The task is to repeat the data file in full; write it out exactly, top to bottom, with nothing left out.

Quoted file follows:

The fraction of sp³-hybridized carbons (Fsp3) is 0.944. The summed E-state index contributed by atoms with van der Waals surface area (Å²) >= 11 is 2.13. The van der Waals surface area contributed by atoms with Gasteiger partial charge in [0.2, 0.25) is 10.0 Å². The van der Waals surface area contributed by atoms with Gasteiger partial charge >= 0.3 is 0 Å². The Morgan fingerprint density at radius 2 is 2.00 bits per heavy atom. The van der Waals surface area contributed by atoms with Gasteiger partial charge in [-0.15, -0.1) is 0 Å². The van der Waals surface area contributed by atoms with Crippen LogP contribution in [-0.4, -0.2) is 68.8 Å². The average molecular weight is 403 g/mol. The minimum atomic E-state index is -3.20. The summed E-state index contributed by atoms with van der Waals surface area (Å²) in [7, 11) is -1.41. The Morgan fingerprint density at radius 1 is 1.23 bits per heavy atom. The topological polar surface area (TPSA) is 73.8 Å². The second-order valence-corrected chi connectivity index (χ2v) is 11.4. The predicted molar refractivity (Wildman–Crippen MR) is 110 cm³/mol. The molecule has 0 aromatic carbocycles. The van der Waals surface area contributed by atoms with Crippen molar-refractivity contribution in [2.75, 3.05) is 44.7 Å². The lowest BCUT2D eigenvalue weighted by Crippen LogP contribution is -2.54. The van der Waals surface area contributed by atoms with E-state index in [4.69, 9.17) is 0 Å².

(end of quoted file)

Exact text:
The fraction of sp³-hybridized carbons (Fsp3) is 0.944. The summed E-state index contributed by atoms with van der Waals surface area (Å²) >= 11 is 2.13. The van der Waals surface area contributed by atoms with Gasteiger partial charge in [0.2, 0.25) is 10.0 Å². The van der Waals surface area contributed by atoms with Gasteiger partial charge >= 0.3 is 0 Å². The Morgan fingerprint density at radius 2 is 2.00 bits per heavy atom. The van der Waals surface area contributed by atoms with Gasteiger partial charge in [-0.15, -0.1) is 0 Å². The van der Waals surface area contributed by atoms with Crippen LogP contribution in [-0.4, -0.2) is 68.8 Å². The average molecular weight is 403 g/mol. The minimum atomic E-state index is -3.20. The summed E-state index contributed by atoms with van der Waals surface area (Å²) in [7, 11) is -1.41. The Morgan fingerprint density at radius 1 is 1.23 bits per heavy atom. The topological polar surface area (TPSA) is 73.8 Å². The second-order valence-corrected chi connectivity index (χ2v) is 11.4. The predicted molar refractivity (Wildman–Crippen MR) is 110 cm³/mol. The molecule has 0 aromatic carbocycles. The van der Waals surface area contributed by atoms with Crippen molar-refractivity contribution in [2.75, 3.05) is 44.7 Å². The lowest BCUT2D eigenvalue weighted by Crippen LogP contribution is -2.54. The van der Waals surface area contributed by atoms with E-state index in [4.69, 9.17) is 0 Å².